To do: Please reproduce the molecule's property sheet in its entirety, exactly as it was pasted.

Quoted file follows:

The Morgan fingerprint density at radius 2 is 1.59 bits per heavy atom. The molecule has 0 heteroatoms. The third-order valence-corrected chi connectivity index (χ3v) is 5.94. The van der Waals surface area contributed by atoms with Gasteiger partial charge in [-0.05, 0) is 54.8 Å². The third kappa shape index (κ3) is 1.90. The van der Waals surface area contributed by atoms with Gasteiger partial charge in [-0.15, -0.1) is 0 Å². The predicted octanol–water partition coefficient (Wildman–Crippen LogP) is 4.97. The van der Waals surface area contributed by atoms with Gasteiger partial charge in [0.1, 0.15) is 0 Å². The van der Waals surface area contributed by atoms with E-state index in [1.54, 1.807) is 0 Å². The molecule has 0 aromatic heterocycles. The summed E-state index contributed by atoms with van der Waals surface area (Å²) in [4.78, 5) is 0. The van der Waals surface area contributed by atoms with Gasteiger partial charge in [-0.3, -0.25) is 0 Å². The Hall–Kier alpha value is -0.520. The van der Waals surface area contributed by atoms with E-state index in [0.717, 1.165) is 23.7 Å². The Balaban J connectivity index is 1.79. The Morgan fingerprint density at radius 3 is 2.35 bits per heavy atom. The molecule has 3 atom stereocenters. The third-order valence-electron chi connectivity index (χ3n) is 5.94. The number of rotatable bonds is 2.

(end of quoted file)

The Morgan fingerprint density at radius 2 is 1.59 bits per heavy atom. The molecule has 0 heteroatoms. The third-order valence-corrected chi connectivity index (χ3v) is 5.94. The van der Waals surface area contributed by atoms with Gasteiger partial charge in [-0.05, 0) is 54.8 Å². The third kappa shape index (κ3) is 1.90. The van der Waals surface area contributed by atoms with Gasteiger partial charge in [-0.15, -0.1) is 0 Å². The predicted octanol–water partition coefficient (Wildman–Crippen LogP) is 4.97. The van der Waals surface area contributed by atoms with Gasteiger partial charge in [0.1, 0.15) is 0 Å². The van der Waals surface area contributed by atoms with E-state index in [1.54, 1.807) is 0 Å². The molecule has 0 aromatic heterocycles. The summed E-state index contributed by atoms with van der Waals surface area (Å²) in [4.78, 5) is 0. The van der Waals surface area contributed by atoms with Gasteiger partial charge in [-0.3, -0.25) is 0 Å². The Hall–Kier alpha value is -0.520. The van der Waals surface area contributed by atoms with E-state index in [0.717, 1.165) is 23.7 Å². The Balaban J connectivity index is 1.79. The Morgan fingerprint density at radius 3 is 2.35 bits per heavy atom. The molecule has 3 atom stereocenters. The third-order valence-electron chi connectivity index (χ3n) is 5.94. The number of rotatable bonds is 2.